When was the last time you took it slow? Just left your phone at home and spent a whole, blissful afternoon to yourself, paying attention to the little things around you? Or are you always glued to your devices, your schedule, and the trillion things around you that lay claim to your time? Has your work crept in to your private life? Business psychologist Tony Crabbe, author of the book Busy sat down with us to talk about attention and why it’s so necessary in today’s jam-packed world.
How do you think society came to this place where we focus so much on being busy all the time?
The central operating system that sits behind the way we do things is time. It’s been this way since the Industrial Revolution. That’s when machines came in and we suddenly needed to coordinate massive, unprecedented numbers of people to make the machinery of industry work. And so, the “clockworkisation” of work was born.
The funny thing is, time only speaks to the amount of hands you’ve got on-site at any given time. What matters far more is the degree to which those people are fully engaged – or, able to think and focus as opposed to just being present. In actual fact, all problems that we’re facing – the challenges of the digital age around transformation, adaptation, exploration – all require deep bucketloads of attention. Time’s kind of irrelevant.
Why do you think that is?
There are even just little things, like – from a time perspective, a unit from 9 ’til 10 is the same value as a unit from 3 ’til 4. And yet, if you went for an operation between 3 and 4, you would be three times more likely to die from a fatal dose of anaesthesia than between 9 and 10. Of course that applies in all fields, not just medicine.
What matters instead?
Time’s an odd thing to focus on, so I focus on attention. What it comes to attention, really there are three fundamental elements to it. The first part of attention is about directing it onto the right stuff. The second piece is the depth of your attention, the quality of your concentration, and the quality of your focus on what the other person is saying. And the third one is the duration, the time your focus stays on any given topic. You can be deeply focused but then switching backwards and forwards you still don’t achieve a whole lot.
There are other elements that also significantly matter, a particular one being recovery and your ability to refresh your attention. Research says that when people are on-call or checking messages from work in the evening, the level of the stress hormone cortisol is almost as much as it would be if you’re at work. At this point the researchers question from a purely psychological perspective whether time at home when you’re still a bit attached to your phone should even be considered leisure, because actually it doesn’t provide the psychological benefits of leisure time.
So then what should people be doing to recover properly?
Digital detachment is the starting point – time away from devices. There’s a physical component, which is proper sleep, exercise and nutrition. Then there’s engagement with the things and people around you. And then there’s a fourth one, which is around emotion. And emotion is the connection to people that matter.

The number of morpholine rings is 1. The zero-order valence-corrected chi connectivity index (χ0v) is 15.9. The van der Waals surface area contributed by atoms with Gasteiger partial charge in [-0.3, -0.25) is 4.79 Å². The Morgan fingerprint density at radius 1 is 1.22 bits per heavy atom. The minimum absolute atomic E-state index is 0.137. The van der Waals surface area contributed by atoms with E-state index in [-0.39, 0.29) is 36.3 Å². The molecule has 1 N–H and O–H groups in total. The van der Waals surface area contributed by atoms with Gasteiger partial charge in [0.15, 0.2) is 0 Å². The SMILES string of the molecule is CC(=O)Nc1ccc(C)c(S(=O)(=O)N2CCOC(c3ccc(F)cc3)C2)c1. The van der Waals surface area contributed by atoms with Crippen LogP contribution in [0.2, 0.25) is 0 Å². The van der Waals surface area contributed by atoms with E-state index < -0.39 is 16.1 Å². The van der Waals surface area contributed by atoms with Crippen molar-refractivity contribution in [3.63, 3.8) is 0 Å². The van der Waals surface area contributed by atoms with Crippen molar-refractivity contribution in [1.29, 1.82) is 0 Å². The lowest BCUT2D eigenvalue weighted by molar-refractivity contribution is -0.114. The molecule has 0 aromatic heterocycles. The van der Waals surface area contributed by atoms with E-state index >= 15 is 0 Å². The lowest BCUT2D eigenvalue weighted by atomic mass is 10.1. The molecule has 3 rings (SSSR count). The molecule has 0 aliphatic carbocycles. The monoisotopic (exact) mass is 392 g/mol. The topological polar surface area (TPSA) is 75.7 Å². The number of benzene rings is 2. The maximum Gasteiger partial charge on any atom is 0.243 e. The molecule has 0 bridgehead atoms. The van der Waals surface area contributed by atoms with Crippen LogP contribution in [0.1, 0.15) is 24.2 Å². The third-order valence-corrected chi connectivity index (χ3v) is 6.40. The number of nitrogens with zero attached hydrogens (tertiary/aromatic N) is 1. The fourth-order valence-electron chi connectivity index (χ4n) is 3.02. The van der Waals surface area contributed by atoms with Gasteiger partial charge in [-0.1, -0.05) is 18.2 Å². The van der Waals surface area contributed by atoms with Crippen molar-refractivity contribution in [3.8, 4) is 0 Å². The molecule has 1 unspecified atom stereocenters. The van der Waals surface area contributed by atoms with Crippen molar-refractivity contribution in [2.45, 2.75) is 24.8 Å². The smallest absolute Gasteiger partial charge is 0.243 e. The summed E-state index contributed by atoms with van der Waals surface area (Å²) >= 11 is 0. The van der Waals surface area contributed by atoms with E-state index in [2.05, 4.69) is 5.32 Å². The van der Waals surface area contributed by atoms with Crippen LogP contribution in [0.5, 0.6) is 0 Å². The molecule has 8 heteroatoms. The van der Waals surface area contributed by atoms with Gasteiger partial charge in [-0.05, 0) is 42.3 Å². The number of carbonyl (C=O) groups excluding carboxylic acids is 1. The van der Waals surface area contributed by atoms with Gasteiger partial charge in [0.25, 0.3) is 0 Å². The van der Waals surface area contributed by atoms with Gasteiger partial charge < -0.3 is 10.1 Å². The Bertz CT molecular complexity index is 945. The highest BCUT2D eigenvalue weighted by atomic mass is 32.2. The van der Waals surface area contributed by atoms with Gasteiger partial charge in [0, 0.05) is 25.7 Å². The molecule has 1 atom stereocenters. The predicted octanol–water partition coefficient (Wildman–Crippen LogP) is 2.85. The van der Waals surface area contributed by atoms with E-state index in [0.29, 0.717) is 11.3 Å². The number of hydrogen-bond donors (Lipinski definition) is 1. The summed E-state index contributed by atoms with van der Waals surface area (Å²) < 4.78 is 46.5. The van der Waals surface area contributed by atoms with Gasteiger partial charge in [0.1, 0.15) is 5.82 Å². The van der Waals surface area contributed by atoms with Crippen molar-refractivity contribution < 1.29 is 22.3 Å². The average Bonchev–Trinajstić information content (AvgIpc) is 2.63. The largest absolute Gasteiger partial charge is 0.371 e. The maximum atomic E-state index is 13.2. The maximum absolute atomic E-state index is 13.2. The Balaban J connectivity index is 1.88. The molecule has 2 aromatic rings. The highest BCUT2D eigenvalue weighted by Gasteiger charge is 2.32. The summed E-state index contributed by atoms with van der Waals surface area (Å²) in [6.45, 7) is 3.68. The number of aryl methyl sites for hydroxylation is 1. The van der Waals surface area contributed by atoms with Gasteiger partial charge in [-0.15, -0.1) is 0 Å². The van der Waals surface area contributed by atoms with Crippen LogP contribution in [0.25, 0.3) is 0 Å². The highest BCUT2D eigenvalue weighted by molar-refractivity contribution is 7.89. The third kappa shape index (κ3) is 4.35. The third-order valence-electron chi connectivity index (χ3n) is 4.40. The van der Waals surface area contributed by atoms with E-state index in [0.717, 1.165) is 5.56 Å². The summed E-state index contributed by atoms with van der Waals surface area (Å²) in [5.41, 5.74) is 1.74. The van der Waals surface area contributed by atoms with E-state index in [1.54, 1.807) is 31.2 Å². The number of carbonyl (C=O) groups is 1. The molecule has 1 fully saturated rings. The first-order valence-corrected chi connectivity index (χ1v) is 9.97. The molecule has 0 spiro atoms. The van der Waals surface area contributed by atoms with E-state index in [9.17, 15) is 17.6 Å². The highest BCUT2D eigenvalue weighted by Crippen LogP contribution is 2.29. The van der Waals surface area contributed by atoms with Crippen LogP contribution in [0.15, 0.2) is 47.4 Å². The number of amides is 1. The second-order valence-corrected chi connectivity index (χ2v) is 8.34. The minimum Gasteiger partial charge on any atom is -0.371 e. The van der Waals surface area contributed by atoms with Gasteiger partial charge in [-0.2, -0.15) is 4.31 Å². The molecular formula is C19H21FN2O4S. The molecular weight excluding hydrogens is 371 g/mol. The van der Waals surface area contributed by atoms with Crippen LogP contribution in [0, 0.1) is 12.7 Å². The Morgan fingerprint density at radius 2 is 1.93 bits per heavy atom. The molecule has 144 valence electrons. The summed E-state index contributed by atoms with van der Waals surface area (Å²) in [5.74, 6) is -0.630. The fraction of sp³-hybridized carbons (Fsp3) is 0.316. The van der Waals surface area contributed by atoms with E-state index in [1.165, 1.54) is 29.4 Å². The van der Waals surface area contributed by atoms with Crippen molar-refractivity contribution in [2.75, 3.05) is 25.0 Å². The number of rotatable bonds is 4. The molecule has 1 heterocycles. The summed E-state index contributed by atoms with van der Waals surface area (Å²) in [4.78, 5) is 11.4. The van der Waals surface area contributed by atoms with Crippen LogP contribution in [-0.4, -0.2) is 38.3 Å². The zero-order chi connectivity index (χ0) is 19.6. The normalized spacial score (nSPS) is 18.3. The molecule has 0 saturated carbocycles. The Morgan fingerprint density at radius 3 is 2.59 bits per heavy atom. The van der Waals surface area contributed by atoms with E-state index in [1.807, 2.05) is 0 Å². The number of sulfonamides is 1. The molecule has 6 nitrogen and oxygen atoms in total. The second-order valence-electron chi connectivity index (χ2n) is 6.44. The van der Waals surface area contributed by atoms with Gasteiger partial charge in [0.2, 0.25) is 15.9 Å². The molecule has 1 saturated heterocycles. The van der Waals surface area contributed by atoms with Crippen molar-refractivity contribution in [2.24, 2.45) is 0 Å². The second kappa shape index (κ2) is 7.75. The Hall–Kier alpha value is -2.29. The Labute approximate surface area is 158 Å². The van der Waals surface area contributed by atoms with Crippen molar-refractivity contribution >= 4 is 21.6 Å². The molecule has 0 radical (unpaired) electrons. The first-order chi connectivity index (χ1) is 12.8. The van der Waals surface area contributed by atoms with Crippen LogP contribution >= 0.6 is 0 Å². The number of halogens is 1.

Mihaly Csikszentmihalyi wrote a brilliant piece of work called Flow, which is the optimal psychological state where we’re completely immersed in something. Call it the state of deep happiness. In sports psychology they call it the zone. We’re much more likely to experience that at work than at home. And part of it is because we have goals, we have challenges… work pushes us harder, and puts on the pressure to perform.
Yet at home, many of us click on the TV, or go on social media. The psychological state there is that we’re kind of mildly depressed. There’s some nice research where they followed a cohort of scientists over like 20 years. They looked at various habits and interests, and one of the things that differentiated the super-successful Nobel prize winning scientists from the ones that really underperformed were hobbies. People with things that they were really passionate about. Interestingly, mountain climbing was terribly popular in the really successful ones. We know that people with really engaging hobbies experience less fatigue at work.
Back to attention, where do you think it’s going in the future?
I think one major change is, increasingly organisations are going to start to recognise the importance of attention. They’re starting to think, “So therefore, what do we do about it?” I think where that will lead is, it will increase how people focus on it. How do you manage around attention? How do you lead around attention? What are some of the factors that are important here?
The starting point is “Oh! Attention matters!” Then the next journey will be how do we think about attention from a more holistic human basis.
So where are you directing your attention?
An interesting thing’s happened. Over the years, as I’ve talked to people about it, as I’ve seen people struggle, as I’ve seen people being moved and affected and changed by my book. It’s become clear that this is my life’s work. That’s going to take up the rest of my life.
This interview has been condensed and edited for clarity.
Tony Crabbe is a Business Psychologist who splits his time between writing and consulting with some of the leading companies around the world. As a psychologist he focuses on how people think, feel and behave at work. Whether working with leaders, teams or organizations, at its core his work is all about doing things differently. This means delivering lasting behavioural change by approaching problems unusually.